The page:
Introduction to Geography
Examines the key concepts of human geography.

Methods in Spatial and Social Analysis
Introduces a range of qualitative and quantitative research approaches and methods used in the construction of contemporary knowledge related to human geography and the environment.

LSE100
Beginning in the Lent term of the first year and running through the Michaelmas term of the second year, LSE100 is compulsory for all LSE undergraduate students, and introduces you to the fundamental elements of thinking like a social scientist.

Either
Environmental Change: Past, Present and Future
Focuses on developing an appreciation of the Planet Earth as the home of human societies.
Or
Contemporary Europe
Provides an introduction to society, economy and polity of contemporary Europe. 
Or
Sustainable Development
Seeks to understand how the natural world is affected by development decisions.

Either
One approved outside option
Or
Environmental Change: Past Present and Future
Or
Contemporary Europe
Or
Sustainable Development

Second year

The second year core courses provide a thorough grounding in the key environmental, economic, social and political aspects of the discipline and form the basis for a range of more specialist third-year options. You will also take three further geography and environment options, one of which may be an approved outside option, and will continue to take LSE100 in the Michaelmas Term only.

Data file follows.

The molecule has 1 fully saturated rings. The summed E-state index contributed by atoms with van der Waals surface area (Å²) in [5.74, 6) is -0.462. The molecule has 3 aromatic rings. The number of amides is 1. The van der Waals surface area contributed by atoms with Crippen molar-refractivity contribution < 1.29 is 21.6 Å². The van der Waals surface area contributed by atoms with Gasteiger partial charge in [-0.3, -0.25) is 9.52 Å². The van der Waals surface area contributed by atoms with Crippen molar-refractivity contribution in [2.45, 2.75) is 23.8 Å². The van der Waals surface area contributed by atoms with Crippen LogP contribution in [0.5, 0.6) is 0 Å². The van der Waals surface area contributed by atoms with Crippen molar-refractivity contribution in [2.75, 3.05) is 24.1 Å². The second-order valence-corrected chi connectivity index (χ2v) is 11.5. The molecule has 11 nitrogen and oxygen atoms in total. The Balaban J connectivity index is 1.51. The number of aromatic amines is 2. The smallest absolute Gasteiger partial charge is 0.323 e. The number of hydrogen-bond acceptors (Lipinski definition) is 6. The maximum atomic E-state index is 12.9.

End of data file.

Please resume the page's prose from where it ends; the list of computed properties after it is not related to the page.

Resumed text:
Research Techniques (Spatial, Social and Environmental)
Prepares second year students, who already have some grounding in social science methodology, to undertake individual research projects. It includes a field trip to New York.

LSE100
Beginning in the Lent term of the first year and running through the Michaelmas term of the second year, LSE100 is compulsory for all LSE undergraduate students, and introduces you to the fundamental elements of thinking like a social scientist.

Either
Three geography and environment options
Or
Two geography and environment options
And
One approved outside option

Third year

In the third year you will take undertake an independent research project and take three further geography and environment options of your choice.

Independent Research Project
You will undertake your own independent research project from start to finish on a geography topic of your choice, with guidance from your academic adviser.

Three further geography and environment options


You can find the most up-to-date list of optional courses in the Programme Regulations section of the current School Calendar.